Teaching and Learning
This edition of the principal's blog is brought to you by our Deputy Principal for Teaching and Learning, Mrs Williamson. It explores the importance of high quality assessment and feedback in education, making the point that although students may still be sat behind desks with a teacher in the classroom, many of the fundamentals have evolved dramatically over the past few years.
I hope that you enjoy it, and don’t forget if you ever want to come and see Hazeley in action you are more than welcome to book a walk about with me via my PA, Miss Cooke ECooke@thehazeleyacademy.com
The Milton Keynes Museum in Wolverton is one of my most favourite places to visit. Have you been? I am always particularly struck by the fantastically preserved Victorian school room – it’s very atmospheric. However, it did strike me how similar the classroom was to the ones I learned in back in the late 90s: desks in rows; disorganised teacher’s desk at the front; cursive writing sprawled across the board. It leads me to question whether education has moved on at all or did the Victorian’s get it right? I’m inclined to think both. One way education has improved is through the use of assessment. Here, at Hazeley, we take a sensible approach to assessment – testing students in a range of ways to find out exactly what they know and what they can do. From here, our skilled teachers can support students to fill in the gaps and improve. Whilst that is a simplistic model, our system of assessment is much more that a mock exam or quick quiz.
Firstly, we ensure that students know how to prepare for assessment This takes several forms: students knowing exactly what they are tested on and how to answer the questions. Understanding the requirements of the assessment is essential and challenging – students need to know the subject content as well as what the examiner expects, for example, when to analyse and when to evaluate.
Next, we ask students to consider how select the right revision strategies for them – whether that is mind maps, using online resources, flashcards... even making revision raps! It’s vital that students know how they are inclined to learn and revise best. Parents can support their child by discussing how they prefer to learn new skills and how they overcome challenges. This helps build resilience and endurance.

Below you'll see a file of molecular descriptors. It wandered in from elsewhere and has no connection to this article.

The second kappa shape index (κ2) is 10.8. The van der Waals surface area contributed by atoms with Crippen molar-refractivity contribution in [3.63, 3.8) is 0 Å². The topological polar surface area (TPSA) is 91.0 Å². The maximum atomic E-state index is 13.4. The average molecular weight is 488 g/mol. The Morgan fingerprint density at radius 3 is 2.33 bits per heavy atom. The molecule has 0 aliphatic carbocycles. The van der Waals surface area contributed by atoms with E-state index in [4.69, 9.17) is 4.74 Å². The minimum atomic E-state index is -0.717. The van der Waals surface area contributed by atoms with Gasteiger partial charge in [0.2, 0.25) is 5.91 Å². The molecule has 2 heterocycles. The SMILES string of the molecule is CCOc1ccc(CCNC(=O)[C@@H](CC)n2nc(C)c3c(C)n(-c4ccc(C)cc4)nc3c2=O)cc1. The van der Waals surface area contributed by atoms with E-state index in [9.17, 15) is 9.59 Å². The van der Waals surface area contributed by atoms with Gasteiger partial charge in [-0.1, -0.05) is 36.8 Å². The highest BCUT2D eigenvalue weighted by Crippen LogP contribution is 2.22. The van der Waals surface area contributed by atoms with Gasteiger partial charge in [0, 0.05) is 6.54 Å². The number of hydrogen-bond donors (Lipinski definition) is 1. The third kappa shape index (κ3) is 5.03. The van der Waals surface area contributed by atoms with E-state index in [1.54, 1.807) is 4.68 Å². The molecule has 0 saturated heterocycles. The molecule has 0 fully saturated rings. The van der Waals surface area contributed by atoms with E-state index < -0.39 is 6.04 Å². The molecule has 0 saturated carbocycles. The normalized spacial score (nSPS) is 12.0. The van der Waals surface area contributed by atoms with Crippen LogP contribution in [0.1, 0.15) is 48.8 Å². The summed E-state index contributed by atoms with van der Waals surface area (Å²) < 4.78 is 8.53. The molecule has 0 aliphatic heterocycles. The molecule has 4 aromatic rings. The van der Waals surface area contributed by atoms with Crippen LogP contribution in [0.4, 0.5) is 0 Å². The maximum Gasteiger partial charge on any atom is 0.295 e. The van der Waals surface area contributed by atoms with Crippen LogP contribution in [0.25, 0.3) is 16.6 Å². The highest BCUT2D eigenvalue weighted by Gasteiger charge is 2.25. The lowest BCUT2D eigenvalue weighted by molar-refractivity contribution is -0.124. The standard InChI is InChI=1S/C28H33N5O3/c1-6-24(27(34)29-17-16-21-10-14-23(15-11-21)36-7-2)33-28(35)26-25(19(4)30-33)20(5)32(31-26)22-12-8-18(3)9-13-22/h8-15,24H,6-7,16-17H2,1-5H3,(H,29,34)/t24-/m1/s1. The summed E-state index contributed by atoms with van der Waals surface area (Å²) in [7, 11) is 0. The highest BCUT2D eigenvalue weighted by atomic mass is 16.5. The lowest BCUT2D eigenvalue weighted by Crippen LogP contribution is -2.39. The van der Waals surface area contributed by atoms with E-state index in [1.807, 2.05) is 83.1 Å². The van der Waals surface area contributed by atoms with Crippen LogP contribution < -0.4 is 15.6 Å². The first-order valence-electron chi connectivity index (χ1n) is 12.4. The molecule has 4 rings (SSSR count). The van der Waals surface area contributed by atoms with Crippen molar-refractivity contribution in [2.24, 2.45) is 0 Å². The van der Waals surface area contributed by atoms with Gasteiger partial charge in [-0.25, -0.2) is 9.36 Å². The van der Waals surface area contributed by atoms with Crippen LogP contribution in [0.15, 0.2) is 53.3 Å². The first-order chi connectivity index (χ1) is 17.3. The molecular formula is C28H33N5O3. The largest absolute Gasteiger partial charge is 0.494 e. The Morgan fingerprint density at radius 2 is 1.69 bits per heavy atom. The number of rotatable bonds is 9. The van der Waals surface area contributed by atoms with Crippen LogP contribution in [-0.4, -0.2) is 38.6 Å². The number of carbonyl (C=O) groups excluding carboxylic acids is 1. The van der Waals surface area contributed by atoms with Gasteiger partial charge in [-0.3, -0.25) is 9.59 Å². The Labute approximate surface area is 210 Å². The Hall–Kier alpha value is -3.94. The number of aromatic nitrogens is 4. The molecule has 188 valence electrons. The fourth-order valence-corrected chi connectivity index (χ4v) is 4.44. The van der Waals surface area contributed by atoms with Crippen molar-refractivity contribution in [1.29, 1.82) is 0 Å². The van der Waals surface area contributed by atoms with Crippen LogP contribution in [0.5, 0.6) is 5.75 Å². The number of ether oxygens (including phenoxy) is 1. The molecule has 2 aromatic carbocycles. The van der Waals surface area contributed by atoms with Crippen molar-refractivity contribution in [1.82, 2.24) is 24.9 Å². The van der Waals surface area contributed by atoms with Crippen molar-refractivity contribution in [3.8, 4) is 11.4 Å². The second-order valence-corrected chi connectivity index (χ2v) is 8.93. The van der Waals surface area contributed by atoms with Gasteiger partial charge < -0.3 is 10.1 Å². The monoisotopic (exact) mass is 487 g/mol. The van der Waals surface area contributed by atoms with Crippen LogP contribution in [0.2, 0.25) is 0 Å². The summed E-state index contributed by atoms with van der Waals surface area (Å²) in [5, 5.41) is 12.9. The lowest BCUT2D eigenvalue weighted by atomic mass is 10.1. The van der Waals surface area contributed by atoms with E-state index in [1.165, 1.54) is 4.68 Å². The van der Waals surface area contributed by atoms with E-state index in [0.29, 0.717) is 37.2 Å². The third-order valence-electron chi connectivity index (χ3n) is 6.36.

Finally, once students have completed the assessment the real work begins! What students do after their assessments is vitally important in driving their progress forward. At Hazeley, we call it DIRT, standing for Directed Improvement and Reflection Time. Students receive their feedback, compare their own work to high level example work, look at mark schemes and plan their next steps of improvement. This could be further revision, re-writing sections or receiving further support. It’s always helpful if parents ask their child how they have improved since their last assessment – they will be keen to show their progress.
The education system has long been tarred with the reputation that students are over-assessed. That may be the case in some schools, but not Hazeley. I believe that the process of assessment is the bedrock of learning and works best when it is coupled with deep reflection. To coin Victorian writer, Charles Dickens’ character Oliver Twist, ‘Please sir, can I have some more?!
If you would like any further advice about assessment at Hazeley, please do not hesitate to contact me: email@example.com
Mrs Gemma Williamson
Deputy Principal – Teaching and Learning